DMUCCRBenevolentAggressive Ideal and anti-ideal points


Spearmen’s rhoCCRBenevolentAggressiveIdeal and anti-ideal point

 Sig. (bilateral).000.000.000
 Sig. (bilateral).000.000.000
 Sig. (bilateral).000.000.000
Ideal and anti-ideal point
 Sig. (bilateral).000.000.000

According to Table 5, we get Table 6, which shows the correlation among the efficiency values of the four DEA models. After the Spearman test, the test values of correlations among CCR efficiency value, benevolent efficiency value, aggressive efficiency value, and general value of ideal and anti-ideal points are all above 0.9. Therefore, it can be concluded that the proposed combining cross efficiency method of ideal and anti-ideal points is reasonable.

5. Conclusions and Prospect

Combining the benevolent and aggressive efficiency models of DEA cross efficiency with the ideal point method, based on two different aspects of efficiency and fairness, we improve the benevolent cross efficiency model and aggressive cross efficiency model, respectively. By combining these two models, we receive a general efficiency value. The improved method is more scientific and reasonable for evaluating the efficiency value of decision making units. It ensures a balanced development by promoting decision making units from both efficiency and fairness levels instead of blindly developing good projects. The validity and scientific nature of improved models and the improvement of cross efficiency evaluations can also be testified by verifying calculation examples and their relevant results.

Conflicts of Interest

There are no conflicts of interest regarding the publication of this manuscript.


This paper is supported by Liaoning Education Department fund item “regional innovation efficiency evaluation and promotion strategy of Liaoning province” (serial no. W2014026), Liaoning Social Planning item “prediction and driving factors of carbon emission in Liaoning province” (serial no. L15BJY035), Shenyang Municipal Science and Technology Bureau item “prediction and driving factors of carbon emission in Shenyang” (serial no. F16-233-5-08), and Liaoning Provincial Financial Research fund item “analysis and countermeasures of dynamic impact on Liaoning based on the comprehensive model of ‘camp changed to increase’” (serial no. 16C003).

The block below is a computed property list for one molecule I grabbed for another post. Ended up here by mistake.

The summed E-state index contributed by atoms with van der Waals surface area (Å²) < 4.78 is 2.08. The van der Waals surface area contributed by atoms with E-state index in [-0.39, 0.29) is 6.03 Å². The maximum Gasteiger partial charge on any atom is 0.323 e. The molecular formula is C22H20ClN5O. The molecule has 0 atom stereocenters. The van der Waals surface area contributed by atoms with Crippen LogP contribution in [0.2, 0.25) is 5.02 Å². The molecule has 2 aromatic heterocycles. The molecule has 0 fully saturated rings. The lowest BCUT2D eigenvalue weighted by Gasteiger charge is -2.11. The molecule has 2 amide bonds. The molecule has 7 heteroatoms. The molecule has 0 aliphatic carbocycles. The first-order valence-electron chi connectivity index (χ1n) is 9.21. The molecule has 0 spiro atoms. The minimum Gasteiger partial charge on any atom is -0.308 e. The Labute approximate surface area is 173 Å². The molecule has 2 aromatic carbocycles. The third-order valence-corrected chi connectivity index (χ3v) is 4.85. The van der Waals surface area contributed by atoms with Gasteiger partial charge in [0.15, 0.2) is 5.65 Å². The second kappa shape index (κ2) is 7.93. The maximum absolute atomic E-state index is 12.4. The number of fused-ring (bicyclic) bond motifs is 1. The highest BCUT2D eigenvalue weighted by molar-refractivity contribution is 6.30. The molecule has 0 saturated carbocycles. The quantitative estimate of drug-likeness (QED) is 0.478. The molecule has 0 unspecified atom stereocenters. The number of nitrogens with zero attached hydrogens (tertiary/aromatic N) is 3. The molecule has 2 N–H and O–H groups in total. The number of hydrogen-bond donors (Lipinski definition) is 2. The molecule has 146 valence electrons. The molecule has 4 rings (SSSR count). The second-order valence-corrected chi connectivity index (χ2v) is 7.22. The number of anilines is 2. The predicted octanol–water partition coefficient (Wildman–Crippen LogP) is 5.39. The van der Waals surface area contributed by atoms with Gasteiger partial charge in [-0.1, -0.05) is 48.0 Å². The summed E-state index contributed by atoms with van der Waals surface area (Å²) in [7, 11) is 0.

1. Q. Wei, Data Envelopment Analysis, Science Press Co. Ltd., 2004. View at: MathSciNet
  2. J. Wu, L. Liang, Y. Zha, and F. Yang, “Determination of cross-efficiency under the principle of rank priority in cross-evaluation,” Expert Systems with Applications, vol. 36, no. 3, pp. 4826–4829, 2009. View at: Publisher Site | Google Scholar
  3. N. Ramón, J. L. Ruiz, and I. Sirvent, “On the choice of weights profiles in cross-efficiency evaluations,” European Journal of Operational Research, vol. 207, no. 3, pp. 1564–1572, 2010. View at: Publisher Site | Google Scholar
  4. Y.-M. Wang, K.-S. Chin, and Y. Luo, “Cross-efficiency evaluation based on ideal and anti-ideal decision making units,” Expert Systems with Applications, vol. 38, no. 8, pp. 10312–10319, 2011. View at: Publisher Site | Google Scholar
  5. Y. M. Wang and S. Wang, “Approaches to determining the relative importance weights for cross-efficiency aggregation in data envelopment analysis,” Journal of the Operational Research Society, vol. 64, no. 1, pp. 60–69, 2013. View at: Publisher Site | Google Scholar
  6. N. Ramón, J. L. Ruiz, and I. Sirvent, “Dominance relations and ranking of units by using interval number ordering with cross-efficiency intervals,” Journal of the Operational Research Society, vol. 65, no. 9, pp. 1336–1343, 2014. View at: Publisher Site | Google Scholar
  7. W. D. Cook and J. Zhu, “DEA Cobb-Douglas frontier and cross-efficiency,” Journal of the Operational Research Society, vol. 65, no. 2, pp. 265–268, 2014. View at: Publisher Site | Google Scholar
  8. A. Barzegarinegad, G. Jahanshahloo, and M. Rostamy-Malkhalifeh, “A full ranking for decision making units using ideal and anti-ideal points in DEA,” The Scientific World Journal, vol. 2014, Article ID 282939, 2015. View at: Publisher Site | Google Scholar